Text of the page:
Hiking events

Fall 2021 ride has over 2,000 new participants

More than 15,000 hikers – two-legged and four-legged – hiked the trails of Summit Metro Parks during the 2021 Fall Hike.

The 15,330 hikers included 2,557 hikers trying Summit Metro Parks trails for the first time and 244 canine companions, park officials said.

However, while last year’s numbers were impressive, they fell just short of the 2020 Fall Ride record, which had nearly 17,000 people complete the annual challenge.

“During the pandemic, we have seen a significant increase in the number of visitors to the park, said Lisa King, executive director of Summit Metro Parks. “Our parks offered people a place of respite and a chance to explore the outdoors in a safe and convenient way. Many were first-time visitors who went on to explore our parks and all we have to offer. We We’re thrilled to see the number of party attendees growing, and we hope 2022 will set a new record.”

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Hikes offer an activity, a challenge for families and individuals

During the annual fall hike, which runs from September 1 to November 30 each year, prospective hikers must complete at least eight designated trails, including one of the hiker’s choice. There is a form listing the designated hikes of the year for hikers to complete. There are 12 tracks to choose from with varying levels of difficulty.

First-year hikers earn a hiking stick and a shield. Returning hikers earn an extra shield to put on their hiking stick. These rewards are free to residents of Summit County; out-of-county residents pay $10 for first-year hikers and $5 for returning hikers.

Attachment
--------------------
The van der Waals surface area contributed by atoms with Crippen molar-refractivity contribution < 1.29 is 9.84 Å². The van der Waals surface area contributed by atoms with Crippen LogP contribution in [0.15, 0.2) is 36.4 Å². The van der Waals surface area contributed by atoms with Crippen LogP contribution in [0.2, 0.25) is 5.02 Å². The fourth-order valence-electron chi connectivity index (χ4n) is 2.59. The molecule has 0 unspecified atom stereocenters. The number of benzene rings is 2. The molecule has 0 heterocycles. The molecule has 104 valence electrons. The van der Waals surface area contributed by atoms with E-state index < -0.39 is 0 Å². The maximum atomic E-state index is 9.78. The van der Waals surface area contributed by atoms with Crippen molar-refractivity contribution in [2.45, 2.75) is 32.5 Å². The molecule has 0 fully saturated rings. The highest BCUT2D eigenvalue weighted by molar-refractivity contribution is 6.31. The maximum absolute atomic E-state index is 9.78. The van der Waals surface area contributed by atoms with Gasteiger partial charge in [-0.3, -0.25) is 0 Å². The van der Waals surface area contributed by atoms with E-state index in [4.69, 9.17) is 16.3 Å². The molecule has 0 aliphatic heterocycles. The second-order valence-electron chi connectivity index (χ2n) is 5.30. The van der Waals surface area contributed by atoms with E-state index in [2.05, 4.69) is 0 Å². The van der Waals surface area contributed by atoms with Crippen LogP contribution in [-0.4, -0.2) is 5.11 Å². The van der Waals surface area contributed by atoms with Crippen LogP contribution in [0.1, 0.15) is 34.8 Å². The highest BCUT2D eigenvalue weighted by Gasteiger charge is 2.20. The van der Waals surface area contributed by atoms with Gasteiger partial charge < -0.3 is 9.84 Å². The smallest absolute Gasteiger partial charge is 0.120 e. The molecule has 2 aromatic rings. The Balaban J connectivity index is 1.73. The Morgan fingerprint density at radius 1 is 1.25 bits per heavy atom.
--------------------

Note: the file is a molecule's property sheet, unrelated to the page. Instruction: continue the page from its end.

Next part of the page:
The 2022 Fall Ride will be the 59th year of this event.

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For those who want a warm-up, Summit Metro Parks will have their 19th annual Spree for All from May 1 through June 30.

“This hike is made up of flat, easy trails and is carefully curated for hikers with strollers, walkers and wheelchairs,” King said.

In the Spree For All, hikers are invited to take five hikes – which can be five different trails, the same trail or a combination. First-year hikers earn a neck lanyard and commemorative pin, and returning hikers earn a commemorative pin.

Hiker for the first time? Plan ahead, stay on the trails

King said hikers should follow a few safety tips, like staying on the trail and planning ahead before venturing out.

“Hikers are encouraged to be good trail stewards by staying on the trail for their own safety as well as the protection of natural resources,” King said. “When planning a hike, park visitors are encouraged to consult the park map in advance and check for trail alerts on Summitmetroparks.org.”

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Alerts are also posted on the Summit Metro Parks Twitter page at @metro_parks.

Additionally, hikers need to stay hydrated, King said.

“Dehydration can happen quickly, but it’s easily avoided by bringing a bottle of water on your hike,” she said.

Journalist April Helms can be reached at [email protected]